From ultra-modern railway stations, online and offline content on demand, out-of-home advertising, train advertisements, rail display network, app-based cab services, integrated mobile app-based services and installation of ATMs, anything and everything is a potential source of revenue for the railways now.
 
The Indian Railways are in a financial mess -- with earnings barely enough to cover the operating expenses, there is little left for redevelopment and upgrade. The infrastructure is ready to burst at its seams, train speeds are low and passenger amenities are poor. Non-fare revenues could ease this pressure.
 
“The entire gamut of non-fare operations is expected to bring in overall revenue of at least Rs 16,000 to Rs 20,000 crores for the railways in the next 10 years,” says a consultant from EY, a firm which provides advisory, tax, transactions and assurance services, who has advised the railways on several non-fare options. According to the railway’s internal estimates, revenue may even touch Rs 39,000 crores in 10 years.
 
Vinyl-wrap railway advertising

IMAGE: The Indian Railways' out-of-home initiative could see almost all the assets of the railways, including area along tracks, roads over bridges, level-crossing gates etc and excluding stations interior, being opened up to advertisers for a contract period. All forms of advertising, including digital, will be allowed. Photograph: Kind Courtesy www.anywhere.releasemyad.com.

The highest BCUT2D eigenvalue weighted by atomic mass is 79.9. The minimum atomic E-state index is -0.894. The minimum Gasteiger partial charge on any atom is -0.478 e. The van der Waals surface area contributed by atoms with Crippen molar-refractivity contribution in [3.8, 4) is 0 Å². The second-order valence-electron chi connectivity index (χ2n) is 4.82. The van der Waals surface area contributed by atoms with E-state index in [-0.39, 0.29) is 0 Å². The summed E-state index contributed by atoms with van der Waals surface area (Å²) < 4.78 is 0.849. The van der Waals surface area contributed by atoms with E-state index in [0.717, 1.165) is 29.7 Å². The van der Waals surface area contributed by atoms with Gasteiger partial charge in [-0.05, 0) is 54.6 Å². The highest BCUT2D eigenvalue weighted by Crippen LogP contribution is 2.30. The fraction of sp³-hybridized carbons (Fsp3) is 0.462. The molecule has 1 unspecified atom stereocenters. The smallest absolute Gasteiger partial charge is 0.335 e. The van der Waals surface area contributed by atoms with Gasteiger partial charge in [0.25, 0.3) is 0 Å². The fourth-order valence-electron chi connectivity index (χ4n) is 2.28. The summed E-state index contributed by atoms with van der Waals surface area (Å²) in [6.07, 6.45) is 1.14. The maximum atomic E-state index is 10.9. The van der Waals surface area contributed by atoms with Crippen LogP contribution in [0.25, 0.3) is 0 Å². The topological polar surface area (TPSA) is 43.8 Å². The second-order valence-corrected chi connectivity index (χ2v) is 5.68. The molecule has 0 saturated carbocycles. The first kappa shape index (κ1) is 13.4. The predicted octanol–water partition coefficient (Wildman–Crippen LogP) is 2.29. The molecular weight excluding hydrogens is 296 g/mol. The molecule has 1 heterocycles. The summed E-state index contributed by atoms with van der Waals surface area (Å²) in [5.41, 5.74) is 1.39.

While this money won’t turn around the railways’ fortunes, it will somewhat ease the pressure on their finances.
 
The biggest piece of the game plan is “rail display network”. A “request for proposal” for a high-tech centralised network of 200,000 screens across 2,000 stations is set to be floated this month. Known as the rail display network, it will be the world’s largest networks of connected digital screens.

The network, which will primarily be meant for displaying information related to passenger amenities, comfort, convenience and safety, will also be utilised for commercial adverting. The revenues will be shared between RailTel (the telecom subsidiary of the railways, which was set up to create nationwide broadband, telecom and multimedia network, to modernise train control operation) and the railways.